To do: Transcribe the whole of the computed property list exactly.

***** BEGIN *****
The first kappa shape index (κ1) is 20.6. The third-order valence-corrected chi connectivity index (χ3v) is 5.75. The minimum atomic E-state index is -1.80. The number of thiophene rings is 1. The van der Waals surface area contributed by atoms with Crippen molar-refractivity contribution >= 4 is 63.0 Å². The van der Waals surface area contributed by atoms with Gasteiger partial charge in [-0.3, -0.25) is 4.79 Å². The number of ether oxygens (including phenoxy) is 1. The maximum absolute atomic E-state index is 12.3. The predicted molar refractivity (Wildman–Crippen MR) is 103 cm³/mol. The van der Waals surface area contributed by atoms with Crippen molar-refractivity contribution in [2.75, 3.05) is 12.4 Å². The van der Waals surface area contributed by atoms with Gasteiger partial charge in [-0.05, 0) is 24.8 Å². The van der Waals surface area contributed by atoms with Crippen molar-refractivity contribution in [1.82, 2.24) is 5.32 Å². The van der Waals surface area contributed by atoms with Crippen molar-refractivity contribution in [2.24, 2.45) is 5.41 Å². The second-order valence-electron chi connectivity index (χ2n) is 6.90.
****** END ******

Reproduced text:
The first kappa shape index (κ1) is 20.6. The third-order valence-corrected chi connectivity index (χ3v) is 5.75. The minimum atomic E-state index is -1.80. The number of thiophene rings is 1. The van der Waals surface area contributed by atoms with Crippen molar-refractivity contribution >= 4 is 63.0 Å². The van der Waals surface area contributed by atoms with Gasteiger partial charge in [-0.3, -0.25) is 4.79 Å². The number of ether oxygens (including phenoxy) is 1. The maximum absolute atomic E-state index is 12.3. The predicted molar refractivity (Wildman–Crippen MR) is 103 cm³/mol. The van der Waals surface area contributed by atoms with Crippen molar-refractivity contribution in [2.75, 3.05) is 12.4 Å². The van der Waals surface area contributed by atoms with Gasteiger partial charge in [-0.05, 0) is 24.8 Å². The van der Waals surface area contributed by atoms with Crippen molar-refractivity contribution in [1.82, 2.24) is 5.32 Å². The van der Waals surface area contributed by atoms with Crippen molar-refractivity contribution in [2.24, 2.45) is 5.41 Å². The second-order valence-electron chi connectivity index (χ2n) is 6.90.